The Yankees are clamoring for more tax-free bonds for the team’s new stadium, and club officials are predicting no great increase in revenues when the team moves across 161st St. next year. But according to a recent report in Crain’s, the Yanks stand to make a killing from the new stadium.
Aaron Elstein reports:
The team’s revenues – already the highest in the sport, at an estimated $327 million last year – are poised to double almost immediately. This quantum leap will be driven by factors ranging from higher prices for tickets and hot dogs to increased revenue from the YES Network for game telecasts. There will also be new revenue sources, such as leasing out the new stadium for concerts.
The ballpark promises to once again give the Yankees a decided financial edge over the world champion Boston Red Sox, after their archrival passed them on the field last year and narrowed the monetary deficit by expanding seating in cramped Fenway Park and sharply raising ticket prices.
“The new Yankee Stadium will change the economics of baseball,” says Robert Boland, a sports agent and a professor at [NYU].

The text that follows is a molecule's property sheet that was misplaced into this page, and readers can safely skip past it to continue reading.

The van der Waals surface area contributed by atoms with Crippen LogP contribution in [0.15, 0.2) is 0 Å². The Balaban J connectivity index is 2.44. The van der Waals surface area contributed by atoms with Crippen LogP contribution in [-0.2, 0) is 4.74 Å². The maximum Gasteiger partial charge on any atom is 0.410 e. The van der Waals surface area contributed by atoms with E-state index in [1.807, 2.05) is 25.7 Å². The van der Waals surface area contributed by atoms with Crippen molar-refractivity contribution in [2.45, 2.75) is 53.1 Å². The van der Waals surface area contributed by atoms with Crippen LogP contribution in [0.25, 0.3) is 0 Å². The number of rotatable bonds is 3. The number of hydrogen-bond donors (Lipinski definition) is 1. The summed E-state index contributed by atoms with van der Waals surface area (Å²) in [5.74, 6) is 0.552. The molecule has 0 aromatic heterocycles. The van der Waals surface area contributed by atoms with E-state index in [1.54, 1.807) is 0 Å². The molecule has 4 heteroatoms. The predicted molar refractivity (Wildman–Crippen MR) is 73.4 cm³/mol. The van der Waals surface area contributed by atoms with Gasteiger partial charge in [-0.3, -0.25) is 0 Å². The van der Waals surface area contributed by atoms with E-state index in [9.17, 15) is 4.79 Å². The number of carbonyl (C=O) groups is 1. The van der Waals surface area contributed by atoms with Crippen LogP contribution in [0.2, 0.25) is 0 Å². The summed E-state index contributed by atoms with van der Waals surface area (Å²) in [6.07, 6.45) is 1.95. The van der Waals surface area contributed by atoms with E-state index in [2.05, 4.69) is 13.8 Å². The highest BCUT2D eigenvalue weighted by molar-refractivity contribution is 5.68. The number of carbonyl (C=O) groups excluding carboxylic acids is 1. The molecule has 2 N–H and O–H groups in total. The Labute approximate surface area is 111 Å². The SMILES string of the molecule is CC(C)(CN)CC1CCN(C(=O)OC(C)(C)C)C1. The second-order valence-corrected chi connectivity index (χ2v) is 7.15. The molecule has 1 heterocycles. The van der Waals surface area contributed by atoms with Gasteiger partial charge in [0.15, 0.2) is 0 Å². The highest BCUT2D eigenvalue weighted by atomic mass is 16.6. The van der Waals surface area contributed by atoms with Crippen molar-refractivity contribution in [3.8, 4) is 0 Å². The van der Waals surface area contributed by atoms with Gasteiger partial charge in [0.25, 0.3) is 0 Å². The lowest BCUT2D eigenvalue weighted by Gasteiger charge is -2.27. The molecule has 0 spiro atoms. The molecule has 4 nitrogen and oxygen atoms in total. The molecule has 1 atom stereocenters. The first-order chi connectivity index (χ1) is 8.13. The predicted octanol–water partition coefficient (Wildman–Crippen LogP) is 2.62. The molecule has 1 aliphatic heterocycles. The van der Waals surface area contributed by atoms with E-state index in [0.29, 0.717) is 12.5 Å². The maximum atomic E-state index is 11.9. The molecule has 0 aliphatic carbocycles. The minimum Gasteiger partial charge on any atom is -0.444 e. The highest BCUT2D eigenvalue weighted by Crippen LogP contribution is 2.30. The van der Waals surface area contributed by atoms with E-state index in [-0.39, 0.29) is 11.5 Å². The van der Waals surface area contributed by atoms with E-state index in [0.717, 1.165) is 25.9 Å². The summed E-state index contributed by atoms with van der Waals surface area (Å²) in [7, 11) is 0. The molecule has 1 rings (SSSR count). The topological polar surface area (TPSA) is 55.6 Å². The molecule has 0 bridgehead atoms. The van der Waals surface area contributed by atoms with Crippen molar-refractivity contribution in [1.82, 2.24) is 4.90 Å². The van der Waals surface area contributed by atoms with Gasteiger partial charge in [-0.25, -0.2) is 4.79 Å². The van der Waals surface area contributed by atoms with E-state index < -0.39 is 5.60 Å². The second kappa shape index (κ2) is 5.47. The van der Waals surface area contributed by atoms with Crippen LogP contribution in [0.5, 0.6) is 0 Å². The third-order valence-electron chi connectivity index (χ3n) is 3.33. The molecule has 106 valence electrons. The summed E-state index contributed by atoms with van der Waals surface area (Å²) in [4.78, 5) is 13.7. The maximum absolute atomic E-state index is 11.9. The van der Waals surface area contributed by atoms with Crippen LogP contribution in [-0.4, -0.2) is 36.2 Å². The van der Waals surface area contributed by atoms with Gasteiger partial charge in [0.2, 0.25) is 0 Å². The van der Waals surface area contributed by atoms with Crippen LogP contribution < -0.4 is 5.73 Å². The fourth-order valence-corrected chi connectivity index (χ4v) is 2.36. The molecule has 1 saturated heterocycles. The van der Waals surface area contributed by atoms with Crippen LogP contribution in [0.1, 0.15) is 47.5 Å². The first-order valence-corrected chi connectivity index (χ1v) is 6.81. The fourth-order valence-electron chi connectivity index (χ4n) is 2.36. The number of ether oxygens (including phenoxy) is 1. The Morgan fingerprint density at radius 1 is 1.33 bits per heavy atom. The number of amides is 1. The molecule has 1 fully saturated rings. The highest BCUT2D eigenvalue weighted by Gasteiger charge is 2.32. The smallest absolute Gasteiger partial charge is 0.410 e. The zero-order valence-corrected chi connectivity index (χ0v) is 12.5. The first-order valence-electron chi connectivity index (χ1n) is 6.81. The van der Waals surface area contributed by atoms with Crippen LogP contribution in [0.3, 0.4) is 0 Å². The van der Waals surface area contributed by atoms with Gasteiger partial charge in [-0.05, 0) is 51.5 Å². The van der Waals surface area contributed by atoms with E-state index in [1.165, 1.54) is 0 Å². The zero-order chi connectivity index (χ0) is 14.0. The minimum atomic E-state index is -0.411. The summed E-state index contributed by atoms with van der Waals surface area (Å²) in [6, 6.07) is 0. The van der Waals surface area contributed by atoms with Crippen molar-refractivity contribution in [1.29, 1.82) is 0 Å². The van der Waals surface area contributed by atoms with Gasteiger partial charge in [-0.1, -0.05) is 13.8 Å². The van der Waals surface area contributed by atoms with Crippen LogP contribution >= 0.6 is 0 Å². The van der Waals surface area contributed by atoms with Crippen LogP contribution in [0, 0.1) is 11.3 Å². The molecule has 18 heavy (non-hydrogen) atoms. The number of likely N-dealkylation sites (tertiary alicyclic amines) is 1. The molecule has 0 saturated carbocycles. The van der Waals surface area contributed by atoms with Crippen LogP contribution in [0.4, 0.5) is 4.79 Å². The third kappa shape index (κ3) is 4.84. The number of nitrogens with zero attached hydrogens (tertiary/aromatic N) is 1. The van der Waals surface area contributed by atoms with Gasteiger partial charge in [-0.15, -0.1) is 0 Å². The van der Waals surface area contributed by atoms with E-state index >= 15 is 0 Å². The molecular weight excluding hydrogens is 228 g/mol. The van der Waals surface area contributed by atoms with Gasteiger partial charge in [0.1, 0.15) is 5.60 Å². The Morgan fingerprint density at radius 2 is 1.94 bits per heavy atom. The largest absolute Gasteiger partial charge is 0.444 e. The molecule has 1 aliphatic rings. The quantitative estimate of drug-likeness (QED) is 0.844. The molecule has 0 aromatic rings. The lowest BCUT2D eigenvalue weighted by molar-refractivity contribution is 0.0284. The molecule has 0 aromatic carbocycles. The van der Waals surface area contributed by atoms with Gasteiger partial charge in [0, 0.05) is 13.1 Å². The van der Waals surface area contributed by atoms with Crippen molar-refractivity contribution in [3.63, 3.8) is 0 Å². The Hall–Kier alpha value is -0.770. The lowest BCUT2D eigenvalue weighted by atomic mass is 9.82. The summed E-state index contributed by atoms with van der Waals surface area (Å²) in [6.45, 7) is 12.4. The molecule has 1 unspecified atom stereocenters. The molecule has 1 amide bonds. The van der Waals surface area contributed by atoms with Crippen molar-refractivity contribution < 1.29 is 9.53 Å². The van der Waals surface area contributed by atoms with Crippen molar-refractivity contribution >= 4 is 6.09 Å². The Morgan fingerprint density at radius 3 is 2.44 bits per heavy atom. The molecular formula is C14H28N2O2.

Elstein goes on to explain why the Yanks are disputing this revenue claim. The Yanks, looking to cover escalating construction costs, want more tax breaks from New York. If the city knows just what a cash cow the Stadium will be, city reps will cry foul over any additional tax-exempt bonds.
Interestingly, the article also notes that some of the revenue projections are simply underestimated. The Yanks are claiming over $200 million in seat revenues for 2009, but that figure is based on an estimated attendance of 3.4 million. There’s no way the Yanks, in their first season in their new digs, suffer through an attendance drop of over one million. In fact, if all 81 home games aren’t sold out next year, I would be shocked. With concession prices on the rise, the team’s revenue will easily surpass their own estimated figures and approach $400 million or more per year.
Now, for baseball, this bad news. The Yanks are basically building their own version of the Mint at the corner of River Ave. and 161st. They could easily supprot a payroll above $225 million, and invested wisely, the money could create a powerhouse team for years. I can’t imagine Bud Selig or John Henry being too keen on those figures.
For the team, though, we can more clearly see why officials have long wanted a new stadium. It’s all about the money. Forget out-of-date facilities and less than state-of-the-art amenities. The Yanks are going to reach stratospheric profit levels. And as long as taxpayers aren’t footing the construction bills, I won’t complain.